Eleven months into 2018, Latina Women's Equal Pay Day has finally arrived.
Nov. 1 marks the point at which Latina women have earned as much as white men earned in 2017. Latina women earn 47 percent less than white men, or 53 cents for every dollar a white man earns. Recognition of their equal pay day falls nine months after Asian-American Women's Equal Pay Day in February, seven months after White Women's Equal Pay Day in April, three months after Black Women's Equal Pay Day in August and two months after Native-American Women's Equal Pay Day in September.
But despite symbolic recognition of this day, there's still a lack of awareness around the pay gap Latina women face.
A new report released by SurveyMonkey and LeanIn.Org found that 30 percent of Americans say they are not aware that Latinas are paid less than white men. Roughly 57 percent of people who are aware of this pay gap underestimate its size.
Forty-two percent of Americans think that Latinas and white women are paid equally. When asked specifically about their own workplaces, 75 percent of working Americans assert that no pay gap exists between Latina and white women at their company.
Jillesa Gebhardt, a research scientist at SurveyMonkey, tells CNBC Make It that when considering the survey's findings, she's most surprised by the amount of people who didn't believe a gap existed in their own organization.
"It's like there is a sense of denial," she says. "It's the idea that, 'This pay gap exist and it's unfortunate, but I wouldn't work for a company that does this.'"
Sarah Cho, SurveyMonkey's research director, says that one way to ensure women are, in fact, receiving equal pay and treatment is for companies to place just as much emphasis on inclusion as they do on diversity.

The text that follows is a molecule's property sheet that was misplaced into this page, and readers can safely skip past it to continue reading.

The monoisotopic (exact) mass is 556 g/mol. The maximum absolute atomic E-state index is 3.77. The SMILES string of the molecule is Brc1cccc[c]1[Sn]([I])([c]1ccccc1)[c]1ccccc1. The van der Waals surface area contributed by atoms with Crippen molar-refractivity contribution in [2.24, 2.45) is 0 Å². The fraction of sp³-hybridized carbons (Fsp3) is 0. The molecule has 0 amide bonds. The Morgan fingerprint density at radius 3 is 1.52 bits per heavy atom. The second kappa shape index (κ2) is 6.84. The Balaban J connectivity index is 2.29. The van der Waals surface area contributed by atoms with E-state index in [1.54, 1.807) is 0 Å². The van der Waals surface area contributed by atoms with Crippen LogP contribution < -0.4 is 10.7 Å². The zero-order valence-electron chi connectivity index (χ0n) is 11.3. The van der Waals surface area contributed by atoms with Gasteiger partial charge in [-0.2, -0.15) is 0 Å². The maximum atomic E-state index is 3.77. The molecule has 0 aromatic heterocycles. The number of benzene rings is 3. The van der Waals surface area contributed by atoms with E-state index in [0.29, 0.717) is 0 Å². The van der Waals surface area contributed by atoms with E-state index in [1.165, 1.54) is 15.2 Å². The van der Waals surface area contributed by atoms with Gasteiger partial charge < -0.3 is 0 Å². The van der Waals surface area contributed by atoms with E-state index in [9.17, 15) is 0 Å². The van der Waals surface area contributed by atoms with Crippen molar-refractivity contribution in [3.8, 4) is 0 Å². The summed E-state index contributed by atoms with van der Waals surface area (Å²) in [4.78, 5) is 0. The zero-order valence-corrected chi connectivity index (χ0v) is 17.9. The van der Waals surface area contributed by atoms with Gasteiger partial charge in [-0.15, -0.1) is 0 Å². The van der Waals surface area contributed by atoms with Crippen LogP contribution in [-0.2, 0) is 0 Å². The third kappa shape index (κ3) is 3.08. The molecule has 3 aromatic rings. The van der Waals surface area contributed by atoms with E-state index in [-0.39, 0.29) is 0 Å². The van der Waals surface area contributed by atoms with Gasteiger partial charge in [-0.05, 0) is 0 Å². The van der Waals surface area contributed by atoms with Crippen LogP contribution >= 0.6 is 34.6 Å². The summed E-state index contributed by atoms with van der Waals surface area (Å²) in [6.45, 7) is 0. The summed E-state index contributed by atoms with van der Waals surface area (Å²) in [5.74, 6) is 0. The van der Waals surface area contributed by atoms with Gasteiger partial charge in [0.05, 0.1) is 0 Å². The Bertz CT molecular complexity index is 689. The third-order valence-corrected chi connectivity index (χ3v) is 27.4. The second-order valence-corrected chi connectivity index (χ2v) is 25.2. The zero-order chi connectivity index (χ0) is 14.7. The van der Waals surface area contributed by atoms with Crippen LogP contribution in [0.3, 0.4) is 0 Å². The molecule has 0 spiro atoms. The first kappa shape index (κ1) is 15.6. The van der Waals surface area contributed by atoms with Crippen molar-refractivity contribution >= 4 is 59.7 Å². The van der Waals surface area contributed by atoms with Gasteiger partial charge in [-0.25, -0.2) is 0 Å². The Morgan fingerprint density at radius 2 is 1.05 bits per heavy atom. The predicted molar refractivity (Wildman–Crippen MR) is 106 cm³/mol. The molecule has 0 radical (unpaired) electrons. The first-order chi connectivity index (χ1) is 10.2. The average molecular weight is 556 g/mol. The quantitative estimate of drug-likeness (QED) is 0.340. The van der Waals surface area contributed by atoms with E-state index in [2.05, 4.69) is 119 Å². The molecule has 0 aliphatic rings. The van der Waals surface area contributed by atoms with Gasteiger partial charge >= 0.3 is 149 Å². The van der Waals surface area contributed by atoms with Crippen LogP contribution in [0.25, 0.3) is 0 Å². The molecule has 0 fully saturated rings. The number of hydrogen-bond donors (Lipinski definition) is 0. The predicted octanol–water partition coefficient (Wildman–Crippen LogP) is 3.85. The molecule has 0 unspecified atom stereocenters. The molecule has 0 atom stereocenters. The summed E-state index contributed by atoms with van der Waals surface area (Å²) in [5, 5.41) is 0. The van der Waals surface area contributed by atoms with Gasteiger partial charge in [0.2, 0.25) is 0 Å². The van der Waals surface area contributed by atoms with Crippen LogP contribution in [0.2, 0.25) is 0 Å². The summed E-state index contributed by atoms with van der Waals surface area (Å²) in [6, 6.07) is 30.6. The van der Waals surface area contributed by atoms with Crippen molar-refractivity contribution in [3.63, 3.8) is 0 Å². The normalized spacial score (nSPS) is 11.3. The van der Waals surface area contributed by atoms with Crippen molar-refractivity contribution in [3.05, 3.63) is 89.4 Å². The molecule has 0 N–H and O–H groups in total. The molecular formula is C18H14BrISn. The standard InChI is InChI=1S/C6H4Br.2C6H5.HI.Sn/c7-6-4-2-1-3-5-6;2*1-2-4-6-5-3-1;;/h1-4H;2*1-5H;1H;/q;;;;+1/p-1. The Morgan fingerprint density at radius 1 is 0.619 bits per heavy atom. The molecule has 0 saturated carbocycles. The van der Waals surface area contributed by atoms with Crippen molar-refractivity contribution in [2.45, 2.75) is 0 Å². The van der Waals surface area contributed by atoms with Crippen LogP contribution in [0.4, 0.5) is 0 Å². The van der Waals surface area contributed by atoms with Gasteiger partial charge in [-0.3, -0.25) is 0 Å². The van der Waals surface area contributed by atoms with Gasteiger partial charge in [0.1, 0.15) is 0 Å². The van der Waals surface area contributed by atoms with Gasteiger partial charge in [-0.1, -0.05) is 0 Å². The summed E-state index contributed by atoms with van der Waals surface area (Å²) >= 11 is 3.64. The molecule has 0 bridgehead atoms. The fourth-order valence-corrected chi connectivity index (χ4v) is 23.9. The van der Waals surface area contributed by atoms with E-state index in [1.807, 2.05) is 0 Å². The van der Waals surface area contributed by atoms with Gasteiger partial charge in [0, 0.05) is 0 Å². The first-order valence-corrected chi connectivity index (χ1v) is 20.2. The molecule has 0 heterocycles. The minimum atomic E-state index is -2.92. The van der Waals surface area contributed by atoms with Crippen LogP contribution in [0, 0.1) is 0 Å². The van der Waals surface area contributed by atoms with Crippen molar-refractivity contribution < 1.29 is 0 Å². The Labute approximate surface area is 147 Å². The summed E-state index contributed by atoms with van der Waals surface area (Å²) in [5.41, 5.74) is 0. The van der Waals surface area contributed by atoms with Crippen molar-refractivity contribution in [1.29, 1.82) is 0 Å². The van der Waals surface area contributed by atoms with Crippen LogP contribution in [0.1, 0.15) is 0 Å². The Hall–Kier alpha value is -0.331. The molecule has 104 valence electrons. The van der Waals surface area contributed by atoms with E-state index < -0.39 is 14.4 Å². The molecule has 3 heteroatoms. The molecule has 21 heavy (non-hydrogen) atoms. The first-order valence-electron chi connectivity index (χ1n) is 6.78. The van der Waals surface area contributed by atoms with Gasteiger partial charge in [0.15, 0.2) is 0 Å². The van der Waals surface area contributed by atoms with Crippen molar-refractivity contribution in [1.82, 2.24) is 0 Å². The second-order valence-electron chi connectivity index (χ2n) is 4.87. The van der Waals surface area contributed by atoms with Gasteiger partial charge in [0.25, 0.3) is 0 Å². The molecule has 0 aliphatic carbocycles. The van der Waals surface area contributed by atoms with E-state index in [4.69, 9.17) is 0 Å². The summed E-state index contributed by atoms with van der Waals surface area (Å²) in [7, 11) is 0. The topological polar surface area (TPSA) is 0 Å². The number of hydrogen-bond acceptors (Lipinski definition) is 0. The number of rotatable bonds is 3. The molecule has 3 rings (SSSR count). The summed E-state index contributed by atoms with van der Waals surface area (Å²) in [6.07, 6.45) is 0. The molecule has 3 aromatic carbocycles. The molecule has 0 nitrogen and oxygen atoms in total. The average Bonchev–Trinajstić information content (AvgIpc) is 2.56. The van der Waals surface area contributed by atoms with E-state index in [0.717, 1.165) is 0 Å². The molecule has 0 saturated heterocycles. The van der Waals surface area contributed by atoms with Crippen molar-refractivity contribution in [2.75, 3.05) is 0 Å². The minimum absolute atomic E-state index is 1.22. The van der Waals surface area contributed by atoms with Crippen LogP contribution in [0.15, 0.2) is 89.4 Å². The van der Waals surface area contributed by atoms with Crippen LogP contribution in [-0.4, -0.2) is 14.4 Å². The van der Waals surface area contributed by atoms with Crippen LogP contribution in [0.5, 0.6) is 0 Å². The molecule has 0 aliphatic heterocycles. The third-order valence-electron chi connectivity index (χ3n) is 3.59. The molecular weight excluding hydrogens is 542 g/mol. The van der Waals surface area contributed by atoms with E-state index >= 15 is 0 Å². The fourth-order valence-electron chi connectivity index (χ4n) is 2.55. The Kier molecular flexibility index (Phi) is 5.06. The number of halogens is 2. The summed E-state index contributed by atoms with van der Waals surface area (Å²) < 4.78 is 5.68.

"Our research has shown that even if companies do a great job with creating a diverse workforce, they fall short with making it inclusive," says Cho. "What we have seen is that minority workers at many companies feel they are not included and they feel the hiring decisions, promotion decisions and pay decisions are not fair or transparent. And so I think one thing that companies can do is make sure they are transparent about those numbers, and transparent about fostering an inclusive culture."
One organization making headway in creating more inclusive workplaces is software company Intuit. Women at Intuit earn an average of 99.4 cents to every dollar earned by white men, and minorities at the company earn 99.1 cents for every dollar earned by white men.
Jimena Almendares, Intuit's VP of Global Expansion and head of the Latinx network, says she's proud of her company's efforts towards closing that gap. In addition to measuring salary numbers twice a year, she says Intuit also places a lot of emphasis on mentoring and development, so employees can progress professionally.
"Usually Latino groups focus on social events, like the Cinco De Mayo parties," she says. "But we also have a lot of focus on mentoring and growth, because that is ultimately what helps your career. So yes, we should keep focusing on salary, but how is your career progressing?"
Almendares says Intuit's Latinx network holds a workshop every year focused on how to build a "personal board of directors" and how to address certain challenges that are specific to your experience. "We know that sometimes Latina women, and people of color in general, will have different worries and questions than some other folks," she says, "such as how are you received as a Latino given the political context. So we create a safe space for people to come in and talk about all of their worries as professionals."
To bring further awareness to the pay gap Latina women face, LeanIn.Org has launched a #47PercentCounts campaign, partnering with companies like Lyft, Adidas, Reebok, UnidosUS and P&G. As part of the initiative, Lyft will be asking its passengers how they would feel if their trip ended when they were 47 percent of the way to their destination. At Adidas, customers will see messages about #47PercentCounts on their bag and receipts, and Reebok customers will be asked to imagine how they would feel if they received 47 percent less of their online order.
"I think LeanIn's efforts and their partnership with these companies is one of the exact right steps to bring attention to this issue," says Cho, "because when April rolls around a lot of people make a big hooray about women's equal pay day and then forget that some women still haven't reached equality."
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